Republican River case back to court
PORTLAND, Maine -- Kansas is taking Nebraska back to court over alleged violation of terms of the 2003 settlement of a dispute over the Republican River.
Attorneys representing Kansas and Nebraska will appear before Special Water master William J. Kayatta Jr. in Portland on Aug. 13, for a possible three-week trial.
The U.S. Supreme Court agreed to let Kayatta hear Kansas' argument that Nebraska violated terms of the 2003 settlement, and that the June 2009 non-binding arbitration was inadequate.
Kansas claims Nebraska used 78,960 more acre-feet of Republican River water than it was allocated in 2005 and 2006.
"Nebraska has failed to live up to the obligations under the compact, despite assurances given to the Supreme Court and our attempts to resolve this conflict through arbitration," Six said.
Kansas farmers and communities have been deprived of the water they rely upon in the past and will again under Nebraska's current policies. My office will continue this fight until Nebraska complies with our agreement," said Six, a Democrat.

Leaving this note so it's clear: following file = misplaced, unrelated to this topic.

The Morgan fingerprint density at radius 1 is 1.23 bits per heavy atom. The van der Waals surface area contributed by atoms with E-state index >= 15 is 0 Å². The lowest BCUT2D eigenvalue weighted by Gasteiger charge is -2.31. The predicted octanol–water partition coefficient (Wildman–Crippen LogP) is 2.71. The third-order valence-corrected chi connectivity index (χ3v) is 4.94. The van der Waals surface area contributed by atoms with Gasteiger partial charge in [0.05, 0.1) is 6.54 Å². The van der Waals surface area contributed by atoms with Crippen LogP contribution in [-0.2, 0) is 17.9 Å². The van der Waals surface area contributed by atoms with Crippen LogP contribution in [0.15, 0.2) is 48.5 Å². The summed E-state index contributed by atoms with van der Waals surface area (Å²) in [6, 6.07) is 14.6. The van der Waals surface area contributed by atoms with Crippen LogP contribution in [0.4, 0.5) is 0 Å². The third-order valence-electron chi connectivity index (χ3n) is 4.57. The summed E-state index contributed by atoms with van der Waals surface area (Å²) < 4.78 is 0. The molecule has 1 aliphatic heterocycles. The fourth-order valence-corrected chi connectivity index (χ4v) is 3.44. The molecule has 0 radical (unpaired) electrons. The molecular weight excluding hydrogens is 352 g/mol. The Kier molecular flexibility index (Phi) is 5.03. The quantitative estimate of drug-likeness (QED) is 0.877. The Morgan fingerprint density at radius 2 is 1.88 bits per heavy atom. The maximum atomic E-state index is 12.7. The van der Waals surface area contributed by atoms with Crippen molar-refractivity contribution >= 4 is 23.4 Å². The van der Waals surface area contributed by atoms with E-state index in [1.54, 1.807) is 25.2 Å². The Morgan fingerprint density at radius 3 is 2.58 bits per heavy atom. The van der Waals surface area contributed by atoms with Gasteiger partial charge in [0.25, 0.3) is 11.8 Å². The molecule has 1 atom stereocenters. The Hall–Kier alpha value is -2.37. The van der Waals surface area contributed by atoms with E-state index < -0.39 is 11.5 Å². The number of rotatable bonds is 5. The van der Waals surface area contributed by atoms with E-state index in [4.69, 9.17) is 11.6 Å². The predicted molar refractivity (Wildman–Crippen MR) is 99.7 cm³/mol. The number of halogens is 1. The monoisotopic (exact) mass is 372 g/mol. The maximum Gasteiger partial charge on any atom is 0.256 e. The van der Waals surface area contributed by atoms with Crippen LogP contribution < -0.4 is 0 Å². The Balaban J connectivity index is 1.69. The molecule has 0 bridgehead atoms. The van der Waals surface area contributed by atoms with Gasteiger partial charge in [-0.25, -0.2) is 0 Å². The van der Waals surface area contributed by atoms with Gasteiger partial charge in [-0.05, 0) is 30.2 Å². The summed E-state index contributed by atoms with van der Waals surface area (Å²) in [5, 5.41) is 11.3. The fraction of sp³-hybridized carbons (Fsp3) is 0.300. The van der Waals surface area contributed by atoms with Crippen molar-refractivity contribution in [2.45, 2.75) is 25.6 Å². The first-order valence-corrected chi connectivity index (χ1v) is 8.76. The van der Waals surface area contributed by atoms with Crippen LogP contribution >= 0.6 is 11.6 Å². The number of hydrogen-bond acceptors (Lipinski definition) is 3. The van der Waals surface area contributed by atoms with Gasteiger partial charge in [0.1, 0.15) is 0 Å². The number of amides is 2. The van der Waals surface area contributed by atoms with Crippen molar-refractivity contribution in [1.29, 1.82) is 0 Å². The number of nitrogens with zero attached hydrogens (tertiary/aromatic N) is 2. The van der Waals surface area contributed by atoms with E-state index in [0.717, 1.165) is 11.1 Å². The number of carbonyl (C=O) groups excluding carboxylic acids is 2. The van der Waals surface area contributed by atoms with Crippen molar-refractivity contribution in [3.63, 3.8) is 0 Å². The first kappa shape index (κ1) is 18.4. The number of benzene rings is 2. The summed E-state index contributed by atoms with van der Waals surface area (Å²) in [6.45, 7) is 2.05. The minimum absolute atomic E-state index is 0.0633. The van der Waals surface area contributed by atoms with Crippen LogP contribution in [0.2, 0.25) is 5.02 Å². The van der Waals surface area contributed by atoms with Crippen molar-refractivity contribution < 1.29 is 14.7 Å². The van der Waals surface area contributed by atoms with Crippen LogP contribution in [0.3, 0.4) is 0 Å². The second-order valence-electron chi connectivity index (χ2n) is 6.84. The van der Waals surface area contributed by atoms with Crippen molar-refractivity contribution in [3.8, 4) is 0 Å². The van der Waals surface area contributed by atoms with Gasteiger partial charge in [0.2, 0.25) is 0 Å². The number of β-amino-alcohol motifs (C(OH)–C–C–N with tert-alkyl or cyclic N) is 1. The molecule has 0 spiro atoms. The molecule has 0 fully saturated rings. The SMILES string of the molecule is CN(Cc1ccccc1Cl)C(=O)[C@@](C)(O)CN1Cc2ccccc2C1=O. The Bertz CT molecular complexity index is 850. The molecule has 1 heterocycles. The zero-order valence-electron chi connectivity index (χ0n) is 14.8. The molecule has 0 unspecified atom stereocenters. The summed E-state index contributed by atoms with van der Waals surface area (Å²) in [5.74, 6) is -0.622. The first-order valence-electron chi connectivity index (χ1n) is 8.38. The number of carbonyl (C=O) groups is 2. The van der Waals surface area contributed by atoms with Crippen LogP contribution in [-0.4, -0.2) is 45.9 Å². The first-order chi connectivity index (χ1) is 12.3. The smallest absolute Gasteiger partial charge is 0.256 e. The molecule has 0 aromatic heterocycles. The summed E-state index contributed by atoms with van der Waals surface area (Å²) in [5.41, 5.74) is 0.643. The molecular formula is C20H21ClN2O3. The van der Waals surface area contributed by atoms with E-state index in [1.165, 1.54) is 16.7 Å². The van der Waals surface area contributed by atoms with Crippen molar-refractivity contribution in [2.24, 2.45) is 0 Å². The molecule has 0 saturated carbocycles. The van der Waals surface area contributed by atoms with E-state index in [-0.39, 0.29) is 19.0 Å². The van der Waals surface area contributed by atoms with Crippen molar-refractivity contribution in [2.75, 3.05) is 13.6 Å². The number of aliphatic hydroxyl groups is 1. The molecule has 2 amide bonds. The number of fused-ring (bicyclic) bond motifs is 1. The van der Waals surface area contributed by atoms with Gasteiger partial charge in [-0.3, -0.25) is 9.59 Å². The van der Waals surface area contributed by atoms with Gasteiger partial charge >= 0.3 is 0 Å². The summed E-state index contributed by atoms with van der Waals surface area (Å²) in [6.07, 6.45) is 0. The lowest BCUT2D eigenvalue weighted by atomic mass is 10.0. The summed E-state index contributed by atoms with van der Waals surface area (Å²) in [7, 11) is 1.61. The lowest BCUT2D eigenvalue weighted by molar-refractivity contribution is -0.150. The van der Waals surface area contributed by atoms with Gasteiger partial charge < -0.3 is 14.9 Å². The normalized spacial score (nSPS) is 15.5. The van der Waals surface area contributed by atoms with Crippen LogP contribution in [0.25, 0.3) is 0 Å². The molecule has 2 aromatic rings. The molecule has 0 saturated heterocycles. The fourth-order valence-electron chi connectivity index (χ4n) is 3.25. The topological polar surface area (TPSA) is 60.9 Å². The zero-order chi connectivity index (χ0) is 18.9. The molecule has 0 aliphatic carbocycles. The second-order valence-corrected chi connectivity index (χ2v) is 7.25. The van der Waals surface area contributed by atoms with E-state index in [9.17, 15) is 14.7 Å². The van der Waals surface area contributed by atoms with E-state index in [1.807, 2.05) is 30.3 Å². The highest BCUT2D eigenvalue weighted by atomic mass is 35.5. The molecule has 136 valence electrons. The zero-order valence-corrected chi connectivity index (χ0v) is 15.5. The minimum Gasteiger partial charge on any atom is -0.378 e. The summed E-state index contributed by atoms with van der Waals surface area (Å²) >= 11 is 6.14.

Republican Jon Bruning, who recently lost a bid for U.S. Senate, said "We are working with local natural resources districts to ensure we stay in compliance. we are prepared to vigorously defend the state."
In 2009, arbitrator karl Dreher recommended that Nebraska pay Kansas $10,000 in damages for overusing the Republican River's water. He also rejected Nebraska's proposed changes to the way water allocations are calculated. Kansas had asked for $72 million in damages.
Kansas is now reportedly asking for $50 million and the shutdown of 300,000 acres of groundwater irrigation in Nebraska.
Nebraska will argue that its overuse was far less than Kansas contends.